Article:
Author: Dana Schwarz
Title: Anatomy: A Love Story
Hazel Sinnett is a lady who wants to be a surgeon more than she wants to marry.
Jack Currer is a resurrection man who’s just trying to survive in a city where it’s too easy to die.
When the two of them have a chance encounter outside the Edinburgh Anatomist’s Society, Hazel thinks nothing of it at first. But after she gets kicked out of renowned surgeon Dr. Beecham’s lectures for being the wrong gender, she realizes that her new acquaintance might be more helpful than she first thought. Because Hazel has made a deal with Dr. Beecham: if she can pass the medical examination on her own, the university will allow her to enroll. Without official lessons, though, Hazel will need more than just her books – she’ll need bodies to study, corpses to dissect.
Lucky that she’s made the acquaintance of someone who digs them up for a living, then.
But Jack has his own problems: strange men have been seen skulking around cemeteries, his friends are disappearing off the streets. Hazel and Jack work together to uncover the secrets buried not just in unmarked graves, but in the very heart of Edinburgh society.
After finishing the book I felt confused for a while. Then I realised “Oh. This is a sequel hook. That’s a lot less weird.” (Is this book officially first in a series? No, but I’m sure the author wants to write more.) And then I realised I have zero interest in reading possible sequels because the book is simply very very mediocre. It has some great ideas but the execution is well…mediocre. The supernatural mystery is cool but by the time you really get there, the book is almost over. Before that, most of the time is spent on Hazel’s attempt at getting into the anatomy lectures. If it wasn’t for the blurb one could read quite a lot of the book without noticing this is a mystery (and even more without noticing it’s fantasy).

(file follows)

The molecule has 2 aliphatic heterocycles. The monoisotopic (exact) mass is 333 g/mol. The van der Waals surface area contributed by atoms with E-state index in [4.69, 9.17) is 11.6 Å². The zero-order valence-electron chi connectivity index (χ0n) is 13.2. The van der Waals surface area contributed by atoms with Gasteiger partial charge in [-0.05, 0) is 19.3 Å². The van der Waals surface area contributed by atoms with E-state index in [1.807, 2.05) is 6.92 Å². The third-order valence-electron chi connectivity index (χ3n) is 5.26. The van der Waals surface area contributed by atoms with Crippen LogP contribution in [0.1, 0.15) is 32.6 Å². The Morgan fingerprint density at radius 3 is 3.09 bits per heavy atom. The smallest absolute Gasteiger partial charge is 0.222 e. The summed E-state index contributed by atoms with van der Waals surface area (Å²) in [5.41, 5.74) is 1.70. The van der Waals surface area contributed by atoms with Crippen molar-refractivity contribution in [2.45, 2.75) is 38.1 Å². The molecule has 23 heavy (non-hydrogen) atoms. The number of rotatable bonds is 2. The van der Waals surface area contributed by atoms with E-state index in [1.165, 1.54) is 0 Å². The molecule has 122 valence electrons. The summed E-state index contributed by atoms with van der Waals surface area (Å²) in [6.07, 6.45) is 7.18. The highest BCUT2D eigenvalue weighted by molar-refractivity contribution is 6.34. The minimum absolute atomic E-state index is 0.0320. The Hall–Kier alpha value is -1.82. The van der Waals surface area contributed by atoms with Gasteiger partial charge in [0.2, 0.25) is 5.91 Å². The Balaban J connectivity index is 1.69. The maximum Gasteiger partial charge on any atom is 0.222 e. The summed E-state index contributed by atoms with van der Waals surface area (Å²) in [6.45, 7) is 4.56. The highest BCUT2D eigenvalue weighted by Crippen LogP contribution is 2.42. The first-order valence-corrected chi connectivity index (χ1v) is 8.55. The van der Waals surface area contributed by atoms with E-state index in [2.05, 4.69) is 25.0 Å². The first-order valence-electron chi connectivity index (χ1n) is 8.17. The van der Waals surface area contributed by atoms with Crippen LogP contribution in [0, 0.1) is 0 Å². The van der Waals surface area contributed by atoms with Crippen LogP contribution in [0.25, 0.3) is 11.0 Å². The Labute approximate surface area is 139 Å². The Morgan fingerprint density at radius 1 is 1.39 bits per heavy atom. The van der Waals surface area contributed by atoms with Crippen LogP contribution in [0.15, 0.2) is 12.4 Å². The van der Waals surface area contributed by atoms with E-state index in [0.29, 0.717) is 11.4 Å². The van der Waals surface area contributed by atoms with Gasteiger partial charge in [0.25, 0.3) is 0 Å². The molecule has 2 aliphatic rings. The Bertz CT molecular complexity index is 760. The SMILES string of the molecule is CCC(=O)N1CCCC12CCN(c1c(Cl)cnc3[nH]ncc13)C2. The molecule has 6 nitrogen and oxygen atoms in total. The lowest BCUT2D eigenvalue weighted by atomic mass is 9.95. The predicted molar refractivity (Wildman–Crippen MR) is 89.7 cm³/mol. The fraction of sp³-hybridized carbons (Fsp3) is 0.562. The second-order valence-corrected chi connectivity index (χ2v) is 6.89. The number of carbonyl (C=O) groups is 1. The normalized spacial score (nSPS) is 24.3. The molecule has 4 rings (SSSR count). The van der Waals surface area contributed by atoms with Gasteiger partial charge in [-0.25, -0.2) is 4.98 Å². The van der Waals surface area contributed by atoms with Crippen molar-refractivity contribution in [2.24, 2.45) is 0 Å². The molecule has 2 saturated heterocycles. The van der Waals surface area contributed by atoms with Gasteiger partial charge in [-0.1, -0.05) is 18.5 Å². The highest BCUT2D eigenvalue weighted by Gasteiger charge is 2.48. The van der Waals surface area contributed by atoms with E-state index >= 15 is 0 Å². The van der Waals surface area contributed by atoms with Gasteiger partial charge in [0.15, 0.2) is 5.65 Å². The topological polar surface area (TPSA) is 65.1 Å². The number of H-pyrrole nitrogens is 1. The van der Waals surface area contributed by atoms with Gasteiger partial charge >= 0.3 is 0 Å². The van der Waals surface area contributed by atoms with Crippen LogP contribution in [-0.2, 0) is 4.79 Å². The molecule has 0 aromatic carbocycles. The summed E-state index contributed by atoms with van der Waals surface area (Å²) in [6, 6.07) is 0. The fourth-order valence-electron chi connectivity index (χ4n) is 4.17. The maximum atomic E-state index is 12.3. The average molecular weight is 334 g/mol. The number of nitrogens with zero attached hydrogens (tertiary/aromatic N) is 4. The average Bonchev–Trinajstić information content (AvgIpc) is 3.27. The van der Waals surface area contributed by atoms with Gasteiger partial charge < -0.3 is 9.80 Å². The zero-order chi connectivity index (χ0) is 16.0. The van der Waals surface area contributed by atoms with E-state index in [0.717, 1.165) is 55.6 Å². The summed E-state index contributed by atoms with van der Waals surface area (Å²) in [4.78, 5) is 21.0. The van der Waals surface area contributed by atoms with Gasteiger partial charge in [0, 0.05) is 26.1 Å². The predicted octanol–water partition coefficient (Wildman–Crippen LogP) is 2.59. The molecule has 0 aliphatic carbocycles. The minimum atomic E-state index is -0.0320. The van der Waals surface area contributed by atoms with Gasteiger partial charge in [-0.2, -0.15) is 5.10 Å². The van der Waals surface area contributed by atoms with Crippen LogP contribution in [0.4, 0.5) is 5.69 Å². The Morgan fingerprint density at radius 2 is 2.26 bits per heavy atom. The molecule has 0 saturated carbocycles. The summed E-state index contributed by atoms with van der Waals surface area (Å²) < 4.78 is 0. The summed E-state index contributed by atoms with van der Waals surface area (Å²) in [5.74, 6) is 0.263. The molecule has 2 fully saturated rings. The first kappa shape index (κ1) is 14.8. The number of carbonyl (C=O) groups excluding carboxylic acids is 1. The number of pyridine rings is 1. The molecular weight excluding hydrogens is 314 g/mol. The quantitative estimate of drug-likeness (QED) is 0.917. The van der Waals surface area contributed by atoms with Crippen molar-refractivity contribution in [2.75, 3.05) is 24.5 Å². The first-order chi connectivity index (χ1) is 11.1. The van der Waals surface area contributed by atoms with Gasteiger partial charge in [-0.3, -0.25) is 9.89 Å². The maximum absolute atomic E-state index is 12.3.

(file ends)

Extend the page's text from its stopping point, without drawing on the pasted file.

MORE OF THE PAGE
Besides, the book simply wasn’t long enough to give all the plotlines the attention they deserved. Apart from the mystery being over after it’s barely established, the romance also fell flat. Jack is there. He’s useful to her. They make out on a grave (Mary Shelley would be proud). Suddenly they’re the loves of each other’s lives. There was no…getting to know each other, no slow acknowledgement of feelings, nothing I would expect from a book that comes with the subtitle A Love Story.
And Jack wasn’t the only character who didn’t feel properly established. All upper-class characters (except Hazel of course) are thoughtless horrible snobs: Hazel’s brother who’s a little tyrant, her mother who only cares about him but not her, various ladies who (unlike Hazel) care about clothes and are therefore stupid and vain, her childhood friend who forces her into an engagement, just about everyone who considers the poor some disgusting strange creatures. Meanwhile, the lower and servant classes are all cheerful (no matter what happens to them), resilient and they love Hazel. Yeah. I just don’t think I want more of that.